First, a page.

High-concept science, rapid-fire but sometimes sloppy writing, stiff dialogue, shallow characters, and plenty of action:...

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THE SILVER DREAM

From the InterWorld series

Don’t be fooled by Gaiman’s name on the cover: This is a slightly pedestrian if not unsatisfying bit of science-fictional fluff.

InterWorld started as a television concept by Gaiman and Reaves, and the first volume (InterWorld, 2007) harked back to the golden age of science fiction, when the science was mostly made-up jargon (and not entirely logical), and the characters showed a tendency toward tropes. This second volume continues where the first left off, compounding the liabilities of the first by mixing a middle-grade tone uneasily with some older content: The teens who make up most of the InterWorld organization are, in the end, child soldiers, and they are woefully underprepared for death, which comes calling. Joey Harker (he’d rather be called Joe now that he’s 16) finds himself once again at the center of things when the mysterious Acacia Jones shows up during a mission gone wrong. She’s not an alternative version of Joey (of which there are many), and she knows an awful lot. Meanwhile, the newest Walker (navigator of the multiverse) is everyone’s darling, and Joey must grapple with jealousy and the first stirrings of romantic interest, even as everything, literally, falls apart.

High-concept science, rapid-fire but sometimes sloppy writing, stiff dialogue, shallow characters, and plenty of action: old-fashioned science fiction indeed, dressed up to appeal to a modern audience. (Science fiction. 10-15)

Pub Date: April 23, 2013

ISBN: 978-0-06-206796-8

Page Count: 256

Publisher: Harper/HarperCollins

Review Posted Online: Feb. 27, 2013

Kirkus Reviews Issue: March 15, 2013

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A bit of envelope-pushing freshens up the formula.

HOCUS POCUS AND THE ALL-NEW SEQUEL

In honor of its 25th anniversary, a Disney Halloween horror/comedy film gets a sequel to go with its original novelization.

Three Salem witches hanged in 1693 for stealing a child’s life force are revived in 1993 when 16-year-old new kid Max completes a spell by lighting a magical candle (which has to be kindled by a virgin to work). Max and dazzling, popular classmate Allison have to keep said witches at bay until dawn to save all of the local children from a similar fate. Fast-forward to 2018: Poppy, daughter of Max and Allison, inadvertently works a spell that sends her parents and an aunt to hell in exchange for the gleeful witches. With help from her best friend, Travis, and classmate Isabella, on whom she has a major crush, Poppy has only hours to keep the weird sisters from working more evil. The witches, each daffier than the last, supply most of the comedy as well as plenty of menace but end up back in the infernal regions. There’s also a talking cat, a talking dog, a gaggle of costumed heroines, and an oblique reference to a certain beloved Halloween movie. Traditional Disney wholesomeness is spiced, not soured, by occasional innuendo and a big twist in the sequel. Poppy and her family are white, while Travis and Isabella are both African-American.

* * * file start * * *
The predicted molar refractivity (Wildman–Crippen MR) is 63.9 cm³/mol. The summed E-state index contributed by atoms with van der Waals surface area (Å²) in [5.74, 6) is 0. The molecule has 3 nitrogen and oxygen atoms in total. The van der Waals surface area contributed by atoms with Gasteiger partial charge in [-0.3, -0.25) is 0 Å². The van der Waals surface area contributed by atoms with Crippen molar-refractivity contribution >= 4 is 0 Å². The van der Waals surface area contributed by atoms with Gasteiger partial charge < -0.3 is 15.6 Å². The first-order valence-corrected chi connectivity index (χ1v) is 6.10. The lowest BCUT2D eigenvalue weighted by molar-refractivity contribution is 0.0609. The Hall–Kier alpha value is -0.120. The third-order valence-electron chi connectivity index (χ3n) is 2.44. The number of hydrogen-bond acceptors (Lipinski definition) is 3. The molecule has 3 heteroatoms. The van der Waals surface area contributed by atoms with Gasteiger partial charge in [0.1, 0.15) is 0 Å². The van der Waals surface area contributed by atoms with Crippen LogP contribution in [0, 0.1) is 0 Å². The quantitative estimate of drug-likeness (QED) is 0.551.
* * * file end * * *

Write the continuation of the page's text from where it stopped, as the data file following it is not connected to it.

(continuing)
A bit of envelope-pushing freshens up the formula. (Fantasy. 10-15)

Pub Date: July 10, 2018

ISBN: 978-1-368-02003-9

Page Count: 528

Publisher: Freeform/Disney

Review Posted Online: June 17, 2018

Kirkus Reviews Issue: July 1, 2018

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Not much forward momentum but a tasty array of chills, thrills, and chortles.

A MAP OF DAYS

From the Peculiar Children series , Vol. 4

The victory of Jacob and his fellow peculiars over the previous episode’s wights and hollowgasts turns out to be only one move in a larger game as Riggs (Tales of the Peculiar, 2016, etc.) shifts the scene to America.

Reading largely as a setup for a new (if not exactly original) story arc, the tale commences just after Jacob’s timely rescue from his decidedly hostile parents. Following aimless visits back to newly liberated Devil’s Acre and perfunctory normalling lessons for his magically talented friends, Jacob eventually sets out on a road trip to find and recruit Noor, a powerful but imperiled young peculiar of Asian Indian ancestry. Along the way he encounters a semilawless patchwork of peculiar gangs, syndicates, and isolated small communities—many at loggerheads, some in the midst of negotiating a tentative alliance with the Ymbryne Council, but all threatened by the shadowy Organization. The by-now-tangled skein of rivalries, romantic troubles, and family issues continues to ravel amid bursts of savage violence and low comedy (“I had never seen an invisible person throw up before,” Jacob writes, “and it was something I won’t soon forget”). A fresh set of found snapshots serves, as before, to add an eldritch atmosphere to each set of incidents. The cast defaults to white but includes several people of color with active roles.

Not much forward momentum but a tasty array of chills, thrills, and chortles. (Horror/Fantasy. 12-14)

Pub Date: Oct. 2, 2018

ISBN: 978-0-7352-3214-3

Page Count: 496

Publisher: Dutton

Review Posted Online: Sept. 2, 2018

Kirkus Reviews Issue: Sept. 15, 2018

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